• Catherine E. McKinley
  • Bloomsbury
  • 256 pp.

This interesting account of the author’s investigation into the origins and traditions of indigo skillfully combines history and memoir but keeps the reader at arm’s length.

Reviewed by Diana Parsell

Recent years have brought a large crop of narrative books that intertwine such fields as history, economics and sociology in tracing the importance of various commodities though the ages. Mark Kurlansky did it in Salt and Cod. Amy Greenfield Butler did it in her marvelous book A Perfect Red, which tells the absorbing story of how cochineal, an intense red pigment derived from a particular insect, was one of the most coveted products of trade from Aztec Mexico to Old Europe.

Catherine McKinley takes a similarly multi-layered approach in Indigo: In Search of the Color That Seduced the World. “Blue is one of nature’s rarest colors,” she explains in her investigation of the rare and valuable pigment that comes from the tiny leaves of a small parasitic shrub (Indigofererearsa). Because of its ability to produce the bluest blues, indigo was a cornerstone of trade in African, Arabic, Asian and European markets. After Eliza Lucas introduced the plant as a crop on a South Carolina plantation in the mid-1700s, it even became a lucrative export in the southern United States on the eve of the American Revolution.

McKinley frontloads her book with interesting facts about indigo’s many uses in art and bodily adornment, mysticism and healing, textile manufacturing, and jazz and blues themes. We know it today as the dye that gave us denim blue jeans. Two centuries ago Goethe’s mention of indigo in The Sorrows of Young Werther sparked a European fashion craze in which young men took to wearing blue coats over yellow pants.

After a panoramic opening chapter, the story shifts to a more personal perspective. Armed with a Fulbright grant, McKinley sets off to study the history and traditions of indigo in nine countries of West Africa, where women long wielded great power as master traders and dyers of indigo cloth. Her journey is both a literal search and a metaphorical journey.

McKinley explains her “obsession” with indigo as an outgrowth of her mixed heritage. An adoptee born of a black father and a Jewish mother descended from Russian and British textile factory owners, she was “raised by WASPs” of Scottish ancestry in an all-white New England community. Rebelling against her parents’ affinity for solitude and wilderness, she sought comfort in the lively Cape Verdean community of nearby Providence, Rhode Island. Later, her introduction to beautiful indigo cloths made by Yoruba women of Ibadan, Nigeria — from powder blue to nearly black, with white hand-drawn motifs as delicate as handwriting — led to a consuming desire to understand them, and perhaps some part of her own legacy.

McKinley writes beautifully, in a style heavy with poetic touches and metaphysical musings, as in this passage reflecting on the symbolic importance of blue cloth in burial rituals of Ghana: “Life and death have exquisite symmetry. The symmetry is held in the color blue. … We are born, we face mortality. What are the mysteries and yearnings in between? Cloth is the portage, the vehicle for the spirit on the irreversible, unsettling march from birth to the grave.” In the first half of the book she skillfully captures the rhythms and dialects of the people she gets to know while passing the days in Accra at a tiny roadside shop run by a charismatic woman named Eurama.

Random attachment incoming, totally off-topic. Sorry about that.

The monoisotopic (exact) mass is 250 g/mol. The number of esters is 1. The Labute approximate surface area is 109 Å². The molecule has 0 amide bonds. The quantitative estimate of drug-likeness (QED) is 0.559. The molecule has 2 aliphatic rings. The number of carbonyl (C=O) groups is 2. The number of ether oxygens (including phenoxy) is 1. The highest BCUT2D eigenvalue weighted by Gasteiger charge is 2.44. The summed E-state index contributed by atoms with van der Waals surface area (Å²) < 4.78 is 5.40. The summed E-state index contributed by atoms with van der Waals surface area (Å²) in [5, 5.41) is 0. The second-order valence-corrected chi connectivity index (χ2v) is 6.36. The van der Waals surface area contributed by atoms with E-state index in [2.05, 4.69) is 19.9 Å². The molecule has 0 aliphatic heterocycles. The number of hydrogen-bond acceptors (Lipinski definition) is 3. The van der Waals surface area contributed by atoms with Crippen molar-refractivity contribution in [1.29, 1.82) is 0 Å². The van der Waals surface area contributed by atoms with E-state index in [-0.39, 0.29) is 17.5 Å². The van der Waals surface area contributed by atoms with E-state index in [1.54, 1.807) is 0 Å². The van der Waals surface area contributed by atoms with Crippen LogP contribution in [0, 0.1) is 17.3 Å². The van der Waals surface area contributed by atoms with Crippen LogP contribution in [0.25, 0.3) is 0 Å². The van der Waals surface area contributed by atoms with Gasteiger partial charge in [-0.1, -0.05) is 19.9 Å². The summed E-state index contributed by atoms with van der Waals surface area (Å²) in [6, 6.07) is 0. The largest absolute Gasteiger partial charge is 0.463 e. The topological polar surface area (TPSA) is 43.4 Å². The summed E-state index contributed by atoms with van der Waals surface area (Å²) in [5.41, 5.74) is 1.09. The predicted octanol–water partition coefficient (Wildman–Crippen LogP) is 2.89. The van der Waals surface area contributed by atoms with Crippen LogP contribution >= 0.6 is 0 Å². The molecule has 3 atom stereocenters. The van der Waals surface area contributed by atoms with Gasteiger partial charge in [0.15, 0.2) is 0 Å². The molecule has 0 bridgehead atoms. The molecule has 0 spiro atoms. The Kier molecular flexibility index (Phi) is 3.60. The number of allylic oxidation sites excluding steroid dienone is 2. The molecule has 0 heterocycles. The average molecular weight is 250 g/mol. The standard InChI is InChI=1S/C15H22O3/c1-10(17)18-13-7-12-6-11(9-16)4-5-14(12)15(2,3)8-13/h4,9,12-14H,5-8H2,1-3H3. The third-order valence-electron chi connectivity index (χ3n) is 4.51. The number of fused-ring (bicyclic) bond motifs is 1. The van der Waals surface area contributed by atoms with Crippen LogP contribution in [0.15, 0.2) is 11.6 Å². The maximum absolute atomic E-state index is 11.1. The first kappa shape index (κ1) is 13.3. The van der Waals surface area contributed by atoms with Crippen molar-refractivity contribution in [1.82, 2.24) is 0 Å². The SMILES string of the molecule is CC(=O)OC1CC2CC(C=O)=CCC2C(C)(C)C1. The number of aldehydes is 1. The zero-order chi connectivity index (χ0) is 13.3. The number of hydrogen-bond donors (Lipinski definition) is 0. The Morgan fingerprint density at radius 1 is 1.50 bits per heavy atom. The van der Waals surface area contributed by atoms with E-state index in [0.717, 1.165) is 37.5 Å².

Given these strengths and the inherently fascinating subject, it’s disappointing that the book doesn’t quite work. The biggest flaw is that as a memoirist McKinley never comes across as fully engaged in her own story. In the second half of this relatively small book she drifts from one place to another, checking out reports of famous indigo dyers and cloth makers. But not much happens. The wanderings run together in a blur, and her interactions with various characters seem superficial. Most frustrating, we get little idea of what McKinley takes away from her experiences, other than a pile of traditional indigo cloths. (In one instance, she buys a tagelmust from a Taureg man and stands by as he unwraps the lengthy cloth from his head.) Minor flaws include a failure to explain certain terms (such as repeated references to “woad” in British textile manufacturing) and sometimes inadequate descriptions of the different textiles discussed.

The book ends abruptly with large leaps in time. Within two short final chapters we follow McKinley as she leaves Africa, relates the story of a Malian textile expert at an upscale carpet boutique in Manhattan, becomes the mother of two children, welcomes Eurama to her home in New York City and visits her grandmother on her deathbed.

The author’s terse encounter with her mother after the funeral points starkly to what’s missing in this personal story: more about the conflicts and emotional undercurrents that propelled her journey of self-identity; more about how she came, eventually, to find a measure of contentment.

History, memoir, reportage and travel writing — the elements are all here for a rich reading experience. This book, however, reads as though the author assembled her text largely from field notes of a decade ago and tacked on an ending to bring it up to date.

Diana Parsell, senior editor of the Independent, has a longtime interest in textiles. While living in Indonesia in the late 1990s and working as an editorial contractor in Southeast Asia, she acquired textiles that include batiks and indigo-dyed ikat weavings.

comments powered by Disqus